Using Research on Writing
This article is not a research study, rather a brief literature review of writing research and its applicability to basic skills adults. It is part of a publication focused on writing and adults, and examines mostly the k-12 and college research base, applying it to improving adults' writing. The author provides research background on the differences between novice and experienced writers and highlights the need to focus on the writing process, not a writing formula , e.g. essays for the GED, as this process, according to Halbrook, leaves the learner "shackled to a form that denies the individual the ability to grow and communicate as a writer." The author shares research about the recursive process of plan, generate, and revise, sharing examples of research from cognitive psychology. She explains that adult writers, like younger writers, need to master certain basic skills (spelling and handwriting) to release the working memory for other aspects of writing. Helping the adults to make spelling, etc. automated allows them to focus on more sophisticated tasks. The difference between novice and expert writers is also explored in research in terms of the more simplistic knowledge-telling and more advanced problem-posing/solving in writing. Social aspects of writing are also recognized of how writing can provide voice to adults and empower them in their lives by allowing adult writers to change their beliefs about themselves as learners. In sum, the article shares the recursive nature of writing and that it is not linear, that writing should be encouraged often as part of goals and problem-solving-"as creators of language." Since much of the research on writing is on K-12, future research is needed to substantiate applicability of findings with children to adults.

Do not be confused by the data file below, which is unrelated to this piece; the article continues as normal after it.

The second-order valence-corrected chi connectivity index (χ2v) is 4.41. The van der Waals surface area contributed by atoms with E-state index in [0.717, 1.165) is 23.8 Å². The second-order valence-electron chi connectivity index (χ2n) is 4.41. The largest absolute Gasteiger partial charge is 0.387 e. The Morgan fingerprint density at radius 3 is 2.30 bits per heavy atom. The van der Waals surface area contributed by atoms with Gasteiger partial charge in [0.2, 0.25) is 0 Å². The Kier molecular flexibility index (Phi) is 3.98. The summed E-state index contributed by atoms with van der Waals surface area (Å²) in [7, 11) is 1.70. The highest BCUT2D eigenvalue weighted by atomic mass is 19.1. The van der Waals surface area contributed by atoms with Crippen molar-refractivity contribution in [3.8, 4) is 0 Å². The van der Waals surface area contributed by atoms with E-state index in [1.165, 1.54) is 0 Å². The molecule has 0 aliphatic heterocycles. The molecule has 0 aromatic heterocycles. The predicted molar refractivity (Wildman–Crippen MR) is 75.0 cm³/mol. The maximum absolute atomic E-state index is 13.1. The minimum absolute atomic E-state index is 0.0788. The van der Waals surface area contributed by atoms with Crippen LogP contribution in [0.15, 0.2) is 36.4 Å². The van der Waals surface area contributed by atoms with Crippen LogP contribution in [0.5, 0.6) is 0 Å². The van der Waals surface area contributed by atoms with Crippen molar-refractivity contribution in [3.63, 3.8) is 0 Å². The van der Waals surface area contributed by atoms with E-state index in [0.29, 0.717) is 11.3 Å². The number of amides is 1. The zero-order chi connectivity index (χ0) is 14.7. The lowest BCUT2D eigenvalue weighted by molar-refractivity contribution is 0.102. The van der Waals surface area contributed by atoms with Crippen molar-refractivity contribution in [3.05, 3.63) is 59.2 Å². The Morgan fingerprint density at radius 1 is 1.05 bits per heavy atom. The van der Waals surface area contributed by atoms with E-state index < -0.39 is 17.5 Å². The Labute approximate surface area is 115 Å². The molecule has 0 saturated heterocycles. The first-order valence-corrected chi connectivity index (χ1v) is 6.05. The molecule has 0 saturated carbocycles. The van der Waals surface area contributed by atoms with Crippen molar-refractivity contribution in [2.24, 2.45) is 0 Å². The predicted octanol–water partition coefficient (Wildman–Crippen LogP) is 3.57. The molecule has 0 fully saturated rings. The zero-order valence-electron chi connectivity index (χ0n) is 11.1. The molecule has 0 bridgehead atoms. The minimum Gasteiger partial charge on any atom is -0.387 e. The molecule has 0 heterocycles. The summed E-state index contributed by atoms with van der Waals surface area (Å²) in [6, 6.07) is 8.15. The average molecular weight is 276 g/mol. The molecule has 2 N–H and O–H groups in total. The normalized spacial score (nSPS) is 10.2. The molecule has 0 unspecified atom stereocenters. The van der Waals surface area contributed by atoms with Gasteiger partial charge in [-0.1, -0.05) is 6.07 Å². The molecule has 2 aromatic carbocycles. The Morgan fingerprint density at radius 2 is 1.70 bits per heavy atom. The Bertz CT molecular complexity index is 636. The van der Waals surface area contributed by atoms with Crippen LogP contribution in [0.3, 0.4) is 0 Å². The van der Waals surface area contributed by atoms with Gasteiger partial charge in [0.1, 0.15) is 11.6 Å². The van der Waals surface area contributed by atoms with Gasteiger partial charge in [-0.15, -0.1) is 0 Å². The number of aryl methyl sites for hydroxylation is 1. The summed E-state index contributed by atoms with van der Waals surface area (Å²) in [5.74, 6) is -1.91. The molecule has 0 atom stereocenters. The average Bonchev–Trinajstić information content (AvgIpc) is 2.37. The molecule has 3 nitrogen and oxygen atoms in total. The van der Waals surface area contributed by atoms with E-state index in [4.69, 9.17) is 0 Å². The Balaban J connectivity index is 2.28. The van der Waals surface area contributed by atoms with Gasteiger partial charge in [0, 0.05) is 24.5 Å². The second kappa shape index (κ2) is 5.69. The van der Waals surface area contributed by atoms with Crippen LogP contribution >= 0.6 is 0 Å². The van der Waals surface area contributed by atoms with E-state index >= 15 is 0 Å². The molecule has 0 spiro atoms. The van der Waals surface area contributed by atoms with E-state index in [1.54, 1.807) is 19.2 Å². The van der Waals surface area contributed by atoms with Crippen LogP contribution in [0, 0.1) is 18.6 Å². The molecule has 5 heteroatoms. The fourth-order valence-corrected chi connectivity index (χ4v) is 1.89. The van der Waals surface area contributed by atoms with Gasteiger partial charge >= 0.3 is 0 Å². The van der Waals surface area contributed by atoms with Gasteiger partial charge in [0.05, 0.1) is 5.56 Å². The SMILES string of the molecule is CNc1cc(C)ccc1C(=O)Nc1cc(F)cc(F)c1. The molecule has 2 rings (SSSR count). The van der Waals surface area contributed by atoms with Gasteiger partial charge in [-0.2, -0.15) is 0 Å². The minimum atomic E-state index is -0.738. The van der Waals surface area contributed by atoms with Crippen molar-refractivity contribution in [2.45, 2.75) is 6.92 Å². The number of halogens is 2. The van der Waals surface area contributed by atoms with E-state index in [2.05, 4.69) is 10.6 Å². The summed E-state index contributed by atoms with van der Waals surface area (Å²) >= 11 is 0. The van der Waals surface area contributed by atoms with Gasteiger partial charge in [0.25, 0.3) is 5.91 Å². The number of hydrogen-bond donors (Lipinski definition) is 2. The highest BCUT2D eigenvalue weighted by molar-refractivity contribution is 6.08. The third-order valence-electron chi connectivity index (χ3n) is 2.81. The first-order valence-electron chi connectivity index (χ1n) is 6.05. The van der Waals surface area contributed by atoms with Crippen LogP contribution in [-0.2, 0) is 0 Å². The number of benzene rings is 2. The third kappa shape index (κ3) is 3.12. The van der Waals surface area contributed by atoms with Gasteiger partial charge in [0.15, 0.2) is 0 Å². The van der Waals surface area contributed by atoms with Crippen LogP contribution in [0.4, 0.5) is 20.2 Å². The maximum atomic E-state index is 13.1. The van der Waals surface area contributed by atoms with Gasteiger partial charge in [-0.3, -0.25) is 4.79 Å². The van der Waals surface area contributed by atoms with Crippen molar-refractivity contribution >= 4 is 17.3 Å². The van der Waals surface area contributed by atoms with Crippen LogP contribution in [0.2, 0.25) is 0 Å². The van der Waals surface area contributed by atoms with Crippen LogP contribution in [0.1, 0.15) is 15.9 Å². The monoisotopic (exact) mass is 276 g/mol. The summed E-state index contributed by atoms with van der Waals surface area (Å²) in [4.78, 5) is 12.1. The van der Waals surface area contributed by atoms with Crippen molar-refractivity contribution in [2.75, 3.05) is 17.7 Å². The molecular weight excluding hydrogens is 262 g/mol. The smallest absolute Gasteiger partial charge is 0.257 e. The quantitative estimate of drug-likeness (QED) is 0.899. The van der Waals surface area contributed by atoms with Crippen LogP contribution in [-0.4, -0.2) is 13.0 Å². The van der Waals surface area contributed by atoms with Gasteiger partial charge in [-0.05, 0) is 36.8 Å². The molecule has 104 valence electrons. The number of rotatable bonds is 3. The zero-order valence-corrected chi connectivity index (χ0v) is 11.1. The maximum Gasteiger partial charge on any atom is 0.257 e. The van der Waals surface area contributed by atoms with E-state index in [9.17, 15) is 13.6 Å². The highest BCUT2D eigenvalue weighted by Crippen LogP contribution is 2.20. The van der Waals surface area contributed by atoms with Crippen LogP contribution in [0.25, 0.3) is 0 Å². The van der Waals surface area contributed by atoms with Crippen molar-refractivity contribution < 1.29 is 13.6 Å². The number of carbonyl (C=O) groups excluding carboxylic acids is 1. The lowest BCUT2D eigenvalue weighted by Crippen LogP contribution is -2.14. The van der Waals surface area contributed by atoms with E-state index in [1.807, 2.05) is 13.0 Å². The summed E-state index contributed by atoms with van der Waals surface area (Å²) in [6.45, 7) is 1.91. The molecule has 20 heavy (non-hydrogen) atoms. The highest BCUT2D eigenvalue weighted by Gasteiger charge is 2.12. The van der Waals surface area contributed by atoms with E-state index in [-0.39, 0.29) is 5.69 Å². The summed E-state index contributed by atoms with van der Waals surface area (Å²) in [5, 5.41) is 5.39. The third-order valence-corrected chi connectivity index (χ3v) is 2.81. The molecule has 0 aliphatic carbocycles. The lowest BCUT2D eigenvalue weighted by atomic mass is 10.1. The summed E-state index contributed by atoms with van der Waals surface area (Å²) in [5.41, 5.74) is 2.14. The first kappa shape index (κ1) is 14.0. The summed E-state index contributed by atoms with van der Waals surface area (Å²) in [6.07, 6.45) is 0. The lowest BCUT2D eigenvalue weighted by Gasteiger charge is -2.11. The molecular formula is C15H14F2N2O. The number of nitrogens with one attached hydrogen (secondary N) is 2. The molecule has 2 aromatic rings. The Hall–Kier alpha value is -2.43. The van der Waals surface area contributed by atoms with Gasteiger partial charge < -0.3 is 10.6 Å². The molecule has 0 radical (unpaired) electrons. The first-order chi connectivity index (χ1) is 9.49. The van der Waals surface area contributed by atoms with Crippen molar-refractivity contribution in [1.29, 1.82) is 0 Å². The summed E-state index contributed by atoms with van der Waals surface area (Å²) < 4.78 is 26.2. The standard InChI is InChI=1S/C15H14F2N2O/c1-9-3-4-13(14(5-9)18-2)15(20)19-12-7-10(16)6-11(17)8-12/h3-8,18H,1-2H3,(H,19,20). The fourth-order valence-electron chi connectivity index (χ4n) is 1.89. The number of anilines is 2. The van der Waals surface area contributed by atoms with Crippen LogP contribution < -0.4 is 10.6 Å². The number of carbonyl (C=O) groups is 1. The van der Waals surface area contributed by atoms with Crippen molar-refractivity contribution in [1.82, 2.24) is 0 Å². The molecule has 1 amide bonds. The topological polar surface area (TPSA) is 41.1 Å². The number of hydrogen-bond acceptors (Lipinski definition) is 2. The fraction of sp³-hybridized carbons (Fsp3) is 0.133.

Writing is an important outcome for adult education programs for employment, completion of the GED, continuing post-secondary education, participation as a citizen, and personal satisfaction. Increasing use of the Internet for all of these purposes increases the importance of writing. In addition, reading and writing are closely connected processes, so writing may support reading development.
One limitation is that the article does not discuss the instructional research that has been done with school-age students except for brief references to the work of Graham and of Berninger. If it is reasonable to apply research on writing processes to adults, it would seem equally reasonable to consider the instruction methods that have been found to be effective.